Last Updated: October 13, 2014
by Andrea Cerny
While there are a fair number of colleges that don’t require test scores from their applicants, there are still a large number of colleges that do. If the schools you’re planning on applying to are not on that list of test-optional schools, then your ACT and/or SAT test scores are going to play a factor in whether or not you’ll be admitted.
Bottom line: regardless of what area of study you’re pursuing and what test you’re taking, your test scores have a huge impact on your educational future. Here are a few quick test prep tips to help you get the best scores you can.
1. Find your score.
Want to get an idea of just how much preparation you need to do? Kaplan Test Prep offers a super helpful tool that predicts what your SAT or ACT score will be for free in as little as 30 minutes! Predict your SAT score by clicking here, and predict your ACT score by clicking here.
2. Get help!
You don’t have to prepare for this big test all by yourself! There are many test prep resources available to help you get ready and feel confident. BenchPrep is a highly rated online resource that can help you prepare for your big test through the use of study guides, flashcards, quizzes, reports, tests, and more. BenchPrep users have increased their scores by an average of 15%! Cappex has partnered with Groupon to bring you a great deal: $19 for 12 months of access to one test prep course from BenchPrep (a $200 value). BenchPrep’s app is free for all registered BenchPrep users, so you’ll have access to your test prep resources wherever you go. Click here to get this offer today!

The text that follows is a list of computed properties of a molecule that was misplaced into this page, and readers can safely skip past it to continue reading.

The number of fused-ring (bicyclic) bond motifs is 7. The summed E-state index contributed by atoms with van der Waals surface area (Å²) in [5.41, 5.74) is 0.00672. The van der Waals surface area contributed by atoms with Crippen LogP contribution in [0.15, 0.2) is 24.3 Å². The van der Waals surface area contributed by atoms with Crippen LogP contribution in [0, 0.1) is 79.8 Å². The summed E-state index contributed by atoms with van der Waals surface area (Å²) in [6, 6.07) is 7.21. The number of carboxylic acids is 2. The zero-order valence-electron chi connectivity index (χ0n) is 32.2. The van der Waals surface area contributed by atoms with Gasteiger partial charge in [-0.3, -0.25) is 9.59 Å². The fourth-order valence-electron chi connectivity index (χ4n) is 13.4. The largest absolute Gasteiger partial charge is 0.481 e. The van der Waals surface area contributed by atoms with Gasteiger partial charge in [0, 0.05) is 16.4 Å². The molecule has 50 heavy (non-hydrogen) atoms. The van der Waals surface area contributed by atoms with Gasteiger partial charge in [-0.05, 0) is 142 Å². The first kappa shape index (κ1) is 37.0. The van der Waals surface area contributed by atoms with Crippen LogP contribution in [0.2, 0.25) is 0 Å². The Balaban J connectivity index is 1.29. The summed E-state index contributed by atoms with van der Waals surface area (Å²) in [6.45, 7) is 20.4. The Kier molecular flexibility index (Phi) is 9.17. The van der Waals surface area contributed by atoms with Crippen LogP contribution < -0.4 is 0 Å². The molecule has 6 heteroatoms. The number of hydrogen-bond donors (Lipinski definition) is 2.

3. Be ready.
The night before the test, it’s important to get a full night’s sleep so you can stay alert and focused. Be sure to eat a substantial, healthful meal before the test so your brain and body have the energy necessary to tackle it. You wouldn’t want your grumbling stomach to distract yourself and your fellow test-takers.
4. Retake it.
For both SAT and ACT, you often have the option of taking the test more than once. If you take a test more than once, you can choose which set of scores are sent to your school. Each time you retake a test, you give yourself a higher chance of getting your best score possible. For example, 57% of students from the 2013 graduating class who took the ACT more than once increased their composite score on the retest. Keep this in mind when going into the test for the first time; knowing you’ll have more than just one chance to knock it out of the park will help ease the pressure and stress a bit, allowing you to do better this time around.
Tell us your best test prep tip in the comments below, and best of luck on your big test!image credit: petersons.com
Original Post Date: October 13th, 2014